Comfort and Mirth offers a rare glimpse into the capital city of Texas during the years of World War I, the formation of the Texas suffrage movement, the prohibition, and the first round of controversies over the Jim Crow Laws. It traces the growth of Austin from a frontier town to a cosmopolitan southwestern city including such events as the arrival of the first motorcars to the dusty streets Congress Avenue, the opening of the Hancock Opera House, the formation of Elizabet Ney’s sculpture museum in Hyde Park, and the construction, flooding, and reconstruction of the great dam to form the Texas Hill Country lake system.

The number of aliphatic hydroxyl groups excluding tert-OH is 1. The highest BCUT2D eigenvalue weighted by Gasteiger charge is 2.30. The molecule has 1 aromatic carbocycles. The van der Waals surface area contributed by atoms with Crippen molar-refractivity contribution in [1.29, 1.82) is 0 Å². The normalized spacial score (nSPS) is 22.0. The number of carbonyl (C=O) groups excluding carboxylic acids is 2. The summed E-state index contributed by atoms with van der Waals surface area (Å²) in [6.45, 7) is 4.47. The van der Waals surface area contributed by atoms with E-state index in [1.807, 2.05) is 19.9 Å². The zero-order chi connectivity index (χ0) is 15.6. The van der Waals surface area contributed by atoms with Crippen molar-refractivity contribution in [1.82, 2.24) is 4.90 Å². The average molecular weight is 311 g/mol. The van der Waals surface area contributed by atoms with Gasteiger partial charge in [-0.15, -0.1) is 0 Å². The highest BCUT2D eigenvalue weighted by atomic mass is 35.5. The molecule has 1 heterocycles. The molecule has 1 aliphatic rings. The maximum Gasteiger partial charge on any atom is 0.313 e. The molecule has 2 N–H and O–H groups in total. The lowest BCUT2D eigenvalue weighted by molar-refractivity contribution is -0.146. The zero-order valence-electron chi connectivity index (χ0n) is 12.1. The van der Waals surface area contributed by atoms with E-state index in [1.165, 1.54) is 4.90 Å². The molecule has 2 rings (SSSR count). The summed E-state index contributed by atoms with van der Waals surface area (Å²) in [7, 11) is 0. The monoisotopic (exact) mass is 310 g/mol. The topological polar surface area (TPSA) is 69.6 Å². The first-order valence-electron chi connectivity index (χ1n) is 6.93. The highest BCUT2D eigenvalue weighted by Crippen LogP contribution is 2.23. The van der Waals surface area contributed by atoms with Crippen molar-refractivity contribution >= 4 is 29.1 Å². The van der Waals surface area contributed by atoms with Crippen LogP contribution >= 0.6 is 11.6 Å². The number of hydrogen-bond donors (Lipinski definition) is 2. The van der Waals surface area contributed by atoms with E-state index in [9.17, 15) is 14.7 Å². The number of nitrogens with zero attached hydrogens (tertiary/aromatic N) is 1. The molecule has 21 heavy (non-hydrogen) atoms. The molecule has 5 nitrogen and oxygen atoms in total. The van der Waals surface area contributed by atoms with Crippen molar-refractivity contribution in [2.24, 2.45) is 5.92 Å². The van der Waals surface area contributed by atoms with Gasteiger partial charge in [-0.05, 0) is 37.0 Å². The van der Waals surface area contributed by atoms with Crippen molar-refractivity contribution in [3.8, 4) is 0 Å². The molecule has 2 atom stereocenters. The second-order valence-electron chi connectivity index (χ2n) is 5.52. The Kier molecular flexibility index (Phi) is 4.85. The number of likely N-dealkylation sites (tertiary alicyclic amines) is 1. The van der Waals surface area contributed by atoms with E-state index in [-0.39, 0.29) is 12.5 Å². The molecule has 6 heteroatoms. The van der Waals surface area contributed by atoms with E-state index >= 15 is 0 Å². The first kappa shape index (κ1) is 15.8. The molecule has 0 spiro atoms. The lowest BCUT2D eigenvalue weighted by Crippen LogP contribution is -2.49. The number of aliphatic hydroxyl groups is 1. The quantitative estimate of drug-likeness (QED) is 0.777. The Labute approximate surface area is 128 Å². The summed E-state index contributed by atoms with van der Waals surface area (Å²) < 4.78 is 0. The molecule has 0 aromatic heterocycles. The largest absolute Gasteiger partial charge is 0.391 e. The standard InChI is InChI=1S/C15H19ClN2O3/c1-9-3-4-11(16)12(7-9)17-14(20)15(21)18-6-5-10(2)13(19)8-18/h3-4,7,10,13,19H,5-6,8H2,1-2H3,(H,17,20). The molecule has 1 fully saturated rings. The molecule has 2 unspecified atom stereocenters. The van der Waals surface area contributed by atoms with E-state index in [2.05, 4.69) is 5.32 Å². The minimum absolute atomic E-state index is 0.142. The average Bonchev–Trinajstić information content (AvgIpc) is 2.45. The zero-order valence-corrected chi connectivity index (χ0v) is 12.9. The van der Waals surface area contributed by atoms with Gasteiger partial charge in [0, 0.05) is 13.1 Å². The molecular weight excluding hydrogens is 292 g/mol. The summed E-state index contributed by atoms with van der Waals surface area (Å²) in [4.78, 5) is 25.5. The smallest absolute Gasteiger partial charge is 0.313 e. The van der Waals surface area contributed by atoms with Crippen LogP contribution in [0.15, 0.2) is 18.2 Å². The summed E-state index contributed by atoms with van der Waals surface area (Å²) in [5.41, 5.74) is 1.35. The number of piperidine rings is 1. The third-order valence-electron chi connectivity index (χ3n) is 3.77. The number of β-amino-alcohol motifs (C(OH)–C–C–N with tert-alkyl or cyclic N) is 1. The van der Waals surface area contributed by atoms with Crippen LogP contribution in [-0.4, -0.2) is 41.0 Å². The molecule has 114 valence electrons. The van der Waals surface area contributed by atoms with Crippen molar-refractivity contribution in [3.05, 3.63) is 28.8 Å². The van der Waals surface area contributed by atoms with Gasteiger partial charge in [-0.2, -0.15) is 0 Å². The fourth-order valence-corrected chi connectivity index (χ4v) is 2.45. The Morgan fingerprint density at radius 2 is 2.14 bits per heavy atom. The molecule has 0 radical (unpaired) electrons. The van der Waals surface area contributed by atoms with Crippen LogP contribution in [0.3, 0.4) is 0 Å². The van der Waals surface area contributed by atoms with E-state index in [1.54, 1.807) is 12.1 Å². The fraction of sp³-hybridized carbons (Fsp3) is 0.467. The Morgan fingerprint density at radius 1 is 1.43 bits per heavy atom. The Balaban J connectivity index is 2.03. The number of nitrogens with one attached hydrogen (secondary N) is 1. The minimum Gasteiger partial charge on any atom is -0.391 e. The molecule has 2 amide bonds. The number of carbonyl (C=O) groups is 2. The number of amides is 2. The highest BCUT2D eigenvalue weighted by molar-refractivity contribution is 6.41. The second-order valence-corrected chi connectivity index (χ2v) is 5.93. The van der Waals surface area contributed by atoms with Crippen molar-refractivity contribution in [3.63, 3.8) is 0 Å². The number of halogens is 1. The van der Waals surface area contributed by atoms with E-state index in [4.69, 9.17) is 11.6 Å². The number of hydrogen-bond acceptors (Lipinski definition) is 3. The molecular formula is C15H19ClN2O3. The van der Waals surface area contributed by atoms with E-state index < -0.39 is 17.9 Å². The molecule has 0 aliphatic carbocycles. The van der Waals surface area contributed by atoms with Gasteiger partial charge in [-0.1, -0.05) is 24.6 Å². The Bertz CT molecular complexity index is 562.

Set early in the twentieth century, this novel traces a young woman’s journey of self-discovery and struggle for self-empowerment. Camille Abernathy leaves her home and widowed mother in Seattle to move to Austin with her worldly new husband who has accepted a position as Professor of Philosophy at the University of Texas. As she devotes herself to the tasks required to create a home of ease and elegance for her husband and her children, she is drawn into a whirling social circle of professors’ wives and introduced to the world of urban opulence and hypocrisy. Through the letters she writes to her mother, Camille learns to unravel the complexities of her new life by trusting in her natural instincts and relying on her greatest innate strengths—depth of philosophical and spiritual wisdom.